The Art Department Faculty Award is presented to an outstanding senior art major. The art department
faculty has presented this award for more than 20 years. This year’s recipient is Molly Masterson.
Molly is an Honors student and a double major in art and archaeology and Spanish, with a concentration in archaeology. She is interested in classical archaeology with a specific focus upon how local customs intertwined with the traditions of Rome in the provinces of the Roman Empire. Molly spent a semester studying abroad at the Universidad de Sevilla in southern Spain where she was able to combine her love of archaeology and Spanish culture. She plans to study Greek and Latin in an intensive post-baccalaureate program before going on to graduate school for her Ph.D.
The Mary Ellen Randoph Prize, named in memory of Associate Professor Emerita Mary Ellen Randolph, is awarded to an art major that demonstrates equal proficiency in and enthusiasm for art history and the studio arts. Professor Randolph retired in 1989 after 29 years of service to the College. She continued to participate in the life of the Hood community until her death in October 2005. Because she taught both studio art and art history, the award recognizes students who have demonstrated talent in both fields. Samantha Frizzell is this year’s prize winner.
Samantha first showed her artwork at The Great Frederick Fair, The National Gallery of Art, and The House
of Representatives, while still in high school. Samantha focuses her concepts through graphite, colored pencils and markers, creating a cinema-like experience of a post-apocalyptic future. Samantha employs highly detailed portraits and complex panoramas to spin tales of misguided technology and the downward spiral of society fighting to keep primal desires at bay.
The Anna Louise Remsen Prize In Art is awarded to that member of the junior or senior class who maintains a high standard of work in fine and applied art. This prize was established in 1948 as a memorial to Anna Louise Remsen, Class of 1933, and was endowed by Anna’s sister, Mrs. Edwin Richardson; her stepmother, Mrs. Elizabeth Remsen; and her friend, Ms. Hildegarde Liebich. The prize winner is John Braun.
John is an art and archaeology major with a concentration in studio art and a focus in drawing. John was the recipient of the Suzanne Gottert award in 2016 and continues to hold his work to a very high standard of craftsmanship. John’s work migrates from pen and ink, graphite, collage, paper sculptures, and into miniature models; on occasion these media will overlap. Outside of the classroom he has participated in multiple group shows and his work has been featured in local publications.
The Art Department Alumnae Award is presented to an outstanding junior or senior art major, recognizing interest in the scholarship of art. The award recipients are Shelby Amspacher and Corinne Stoian.
Shelby is an art and archaeology major with a concentration in archaeology and a minor in history. She is a field hockey player and a coach. Shelby participated in the College Year in Athens program, where she was able to further explore her love of archaeology. Her research interests include the roles of museums in education and how museums are utilized by various demographic groups. Shelby is currently applying to graduate programs.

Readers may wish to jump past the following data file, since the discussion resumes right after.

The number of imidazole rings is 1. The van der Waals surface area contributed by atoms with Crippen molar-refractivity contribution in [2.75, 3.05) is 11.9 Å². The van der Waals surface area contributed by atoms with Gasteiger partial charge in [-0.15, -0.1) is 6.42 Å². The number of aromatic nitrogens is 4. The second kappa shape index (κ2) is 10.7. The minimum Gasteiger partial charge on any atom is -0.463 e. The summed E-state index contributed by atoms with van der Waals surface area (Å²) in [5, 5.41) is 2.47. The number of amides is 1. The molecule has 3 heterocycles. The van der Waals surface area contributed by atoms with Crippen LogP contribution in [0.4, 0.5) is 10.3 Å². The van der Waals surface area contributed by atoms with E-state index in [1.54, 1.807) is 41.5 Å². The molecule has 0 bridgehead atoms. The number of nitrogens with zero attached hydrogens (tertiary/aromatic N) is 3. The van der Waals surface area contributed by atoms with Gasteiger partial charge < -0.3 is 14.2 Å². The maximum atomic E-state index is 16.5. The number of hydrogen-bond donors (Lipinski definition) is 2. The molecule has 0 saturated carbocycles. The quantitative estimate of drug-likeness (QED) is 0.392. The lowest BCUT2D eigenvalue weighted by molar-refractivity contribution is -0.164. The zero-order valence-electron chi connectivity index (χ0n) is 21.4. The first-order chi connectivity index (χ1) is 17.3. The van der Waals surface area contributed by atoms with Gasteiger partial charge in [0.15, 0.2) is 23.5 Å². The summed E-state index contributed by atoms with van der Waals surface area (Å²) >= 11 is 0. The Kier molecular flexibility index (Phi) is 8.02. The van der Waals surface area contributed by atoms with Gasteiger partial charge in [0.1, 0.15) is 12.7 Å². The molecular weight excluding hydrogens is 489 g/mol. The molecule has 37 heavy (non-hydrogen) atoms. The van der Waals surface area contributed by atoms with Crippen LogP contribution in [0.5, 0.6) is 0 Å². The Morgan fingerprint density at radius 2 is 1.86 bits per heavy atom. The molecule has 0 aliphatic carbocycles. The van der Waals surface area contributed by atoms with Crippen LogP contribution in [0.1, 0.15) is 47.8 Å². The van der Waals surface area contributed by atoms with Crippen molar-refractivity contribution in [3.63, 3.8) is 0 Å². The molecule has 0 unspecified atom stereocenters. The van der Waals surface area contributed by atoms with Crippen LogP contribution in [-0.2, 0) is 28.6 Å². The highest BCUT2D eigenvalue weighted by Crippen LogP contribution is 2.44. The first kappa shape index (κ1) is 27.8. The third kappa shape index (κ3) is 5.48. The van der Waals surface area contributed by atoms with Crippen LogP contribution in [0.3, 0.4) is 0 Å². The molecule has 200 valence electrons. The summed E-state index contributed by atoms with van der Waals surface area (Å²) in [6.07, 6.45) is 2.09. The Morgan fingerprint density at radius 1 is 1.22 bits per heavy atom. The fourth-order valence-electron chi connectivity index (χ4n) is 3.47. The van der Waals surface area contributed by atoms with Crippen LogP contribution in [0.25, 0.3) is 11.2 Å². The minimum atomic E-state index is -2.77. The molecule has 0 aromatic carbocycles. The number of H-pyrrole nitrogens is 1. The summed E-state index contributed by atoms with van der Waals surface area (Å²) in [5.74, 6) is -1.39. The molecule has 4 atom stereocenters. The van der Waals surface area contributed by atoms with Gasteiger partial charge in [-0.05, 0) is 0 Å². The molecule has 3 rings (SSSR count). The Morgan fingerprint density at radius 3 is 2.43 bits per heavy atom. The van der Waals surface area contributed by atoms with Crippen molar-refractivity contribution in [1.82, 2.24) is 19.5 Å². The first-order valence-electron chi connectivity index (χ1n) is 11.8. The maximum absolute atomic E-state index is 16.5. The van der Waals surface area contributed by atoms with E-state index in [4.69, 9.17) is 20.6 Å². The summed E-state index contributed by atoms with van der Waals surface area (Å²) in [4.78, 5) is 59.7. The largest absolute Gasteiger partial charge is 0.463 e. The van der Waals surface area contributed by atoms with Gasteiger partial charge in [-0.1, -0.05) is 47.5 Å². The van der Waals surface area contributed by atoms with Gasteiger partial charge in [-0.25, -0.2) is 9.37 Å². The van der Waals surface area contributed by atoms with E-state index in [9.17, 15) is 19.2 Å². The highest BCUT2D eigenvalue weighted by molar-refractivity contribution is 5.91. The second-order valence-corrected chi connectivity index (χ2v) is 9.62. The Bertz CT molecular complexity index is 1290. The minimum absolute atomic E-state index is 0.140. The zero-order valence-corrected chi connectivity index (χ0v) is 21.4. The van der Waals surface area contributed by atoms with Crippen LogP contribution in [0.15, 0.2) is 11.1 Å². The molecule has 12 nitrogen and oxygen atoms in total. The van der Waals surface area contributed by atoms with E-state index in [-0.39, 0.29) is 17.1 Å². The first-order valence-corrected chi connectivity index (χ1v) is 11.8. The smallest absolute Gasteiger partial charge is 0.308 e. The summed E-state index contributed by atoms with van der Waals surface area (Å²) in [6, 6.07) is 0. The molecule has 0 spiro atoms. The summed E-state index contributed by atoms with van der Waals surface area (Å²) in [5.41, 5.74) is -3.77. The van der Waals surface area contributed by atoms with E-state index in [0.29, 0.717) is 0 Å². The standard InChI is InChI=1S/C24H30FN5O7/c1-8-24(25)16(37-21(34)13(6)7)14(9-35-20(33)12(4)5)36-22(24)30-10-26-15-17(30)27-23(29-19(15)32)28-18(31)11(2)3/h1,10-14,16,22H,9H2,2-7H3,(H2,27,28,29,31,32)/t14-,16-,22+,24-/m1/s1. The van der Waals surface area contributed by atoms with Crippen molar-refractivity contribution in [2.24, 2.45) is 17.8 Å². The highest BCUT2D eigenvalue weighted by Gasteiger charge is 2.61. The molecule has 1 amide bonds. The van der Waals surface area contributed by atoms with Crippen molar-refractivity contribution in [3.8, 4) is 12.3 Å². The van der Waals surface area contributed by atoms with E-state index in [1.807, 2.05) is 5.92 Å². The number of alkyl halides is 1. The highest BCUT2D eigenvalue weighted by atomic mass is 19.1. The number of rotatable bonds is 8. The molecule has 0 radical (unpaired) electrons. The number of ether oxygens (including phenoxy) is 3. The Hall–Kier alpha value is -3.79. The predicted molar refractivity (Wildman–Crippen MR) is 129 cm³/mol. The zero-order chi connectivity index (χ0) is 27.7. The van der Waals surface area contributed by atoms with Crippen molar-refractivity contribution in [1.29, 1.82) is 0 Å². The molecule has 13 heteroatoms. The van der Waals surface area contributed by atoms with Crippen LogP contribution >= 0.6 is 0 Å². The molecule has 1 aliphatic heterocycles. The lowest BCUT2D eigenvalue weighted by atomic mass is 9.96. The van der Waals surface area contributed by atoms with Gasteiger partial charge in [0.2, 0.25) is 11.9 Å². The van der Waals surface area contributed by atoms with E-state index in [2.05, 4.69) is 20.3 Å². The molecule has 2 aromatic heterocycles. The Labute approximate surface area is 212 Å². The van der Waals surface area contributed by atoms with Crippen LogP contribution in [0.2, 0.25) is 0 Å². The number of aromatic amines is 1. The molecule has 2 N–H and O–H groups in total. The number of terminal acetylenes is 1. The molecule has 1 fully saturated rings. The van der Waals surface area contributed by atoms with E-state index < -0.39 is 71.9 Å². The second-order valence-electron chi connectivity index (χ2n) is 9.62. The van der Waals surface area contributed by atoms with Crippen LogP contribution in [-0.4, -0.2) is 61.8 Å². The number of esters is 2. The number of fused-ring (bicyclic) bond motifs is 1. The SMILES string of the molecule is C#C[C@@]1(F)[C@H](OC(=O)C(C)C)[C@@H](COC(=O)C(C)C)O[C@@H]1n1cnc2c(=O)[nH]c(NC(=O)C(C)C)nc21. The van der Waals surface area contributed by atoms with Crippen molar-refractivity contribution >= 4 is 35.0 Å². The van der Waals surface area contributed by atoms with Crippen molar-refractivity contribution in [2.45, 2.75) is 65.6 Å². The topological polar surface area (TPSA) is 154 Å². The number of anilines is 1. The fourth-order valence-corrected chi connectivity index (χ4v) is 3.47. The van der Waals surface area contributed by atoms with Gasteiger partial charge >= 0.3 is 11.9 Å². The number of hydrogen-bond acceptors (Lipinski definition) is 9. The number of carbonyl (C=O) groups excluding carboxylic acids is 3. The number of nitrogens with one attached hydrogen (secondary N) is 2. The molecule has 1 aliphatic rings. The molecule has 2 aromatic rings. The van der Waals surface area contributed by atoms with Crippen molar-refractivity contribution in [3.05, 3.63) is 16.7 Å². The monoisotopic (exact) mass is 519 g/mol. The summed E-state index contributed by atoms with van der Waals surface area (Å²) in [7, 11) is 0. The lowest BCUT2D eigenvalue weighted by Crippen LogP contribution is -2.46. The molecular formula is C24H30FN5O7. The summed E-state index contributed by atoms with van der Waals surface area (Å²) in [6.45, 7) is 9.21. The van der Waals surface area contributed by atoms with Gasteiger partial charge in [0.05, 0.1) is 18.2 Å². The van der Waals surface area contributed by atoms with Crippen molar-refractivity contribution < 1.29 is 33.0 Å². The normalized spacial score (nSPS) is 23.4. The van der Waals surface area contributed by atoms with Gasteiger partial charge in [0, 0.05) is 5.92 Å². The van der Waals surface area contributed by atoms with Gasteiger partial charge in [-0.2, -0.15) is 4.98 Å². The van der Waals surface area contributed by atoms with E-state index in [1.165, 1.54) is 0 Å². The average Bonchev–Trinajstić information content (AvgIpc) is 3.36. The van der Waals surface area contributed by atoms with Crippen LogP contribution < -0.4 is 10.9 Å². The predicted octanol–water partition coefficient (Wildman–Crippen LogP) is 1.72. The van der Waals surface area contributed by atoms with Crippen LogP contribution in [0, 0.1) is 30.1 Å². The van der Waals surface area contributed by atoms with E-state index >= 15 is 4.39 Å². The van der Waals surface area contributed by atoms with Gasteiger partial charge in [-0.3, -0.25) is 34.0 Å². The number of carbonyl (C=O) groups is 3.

Corinne is from Brunswick, Maryland, and she is an art and archaeology major with a concentration in art history.
Her research interests are quite varied and include 20th-century art and classical archaeology. Corinne has taken full advantage of her time at Hood including a short-term study abroad trip to Europe. She is currently applying for summer internships and looking into M.A. programs.
The Suzanne Gottert ’68 Prize In Art was established by Suzanne Gottert ’68 in 2001 and presented each year to an outstanding junior art major who is minoring or concentrating in studio art, specifically two-dimensional art (i.e. printmaking, drawing or painting). This year’s prize-winner is Leigh Anne Brader.
Leigh Anne started her college career as a communications major, transitioned to a major in art education and has found a welcoming home as an art and archaeology major with a studio art concentration. Her journey in academia sharpened her passion for studio art and built on an aptitude for business. Leigh Anne continually demonstrates her ability to meld the formal qualities of her work with a compassionate need for the narratives to emote. Whether drawing, painting or taking photographs, Leigh Anne proves to have the grit necessary to thrive in the arts.
The Elaine Adrienne Gates Memorial Prize In Studio Art was established in 2011 in memory of Elaine Adrienne Gates, associate professor emerita of art, who taught at Hood from 1960 to 1997; she died in 2004. Elaine was an ethereal free spirit, an artist with a renaissance soul and a philosopher/teacher who mentored, nurtured and encouraged her students with just the right mix of dedication and discipline. The prize is awarded to the student who exhibits a similar sense of dedication, determination and intensive exploration in the studio arts resulting in significant growth, development and artistic accomplishment. Melissa Dryman is the recipient of this prize.
Melissa is an art and archaeology major with a concentration in studio art, with a focus in painting and a minor in graphic design. She is currently interning with Frederick’s Department of Economic Development, taking photographs and working on media for local businesses. Melissa is taking great pride in turning colorful stories into fantastic environments. Installation art is a great fit for her varied talents and interests. Storytelling has brought an excitement and focus to her work.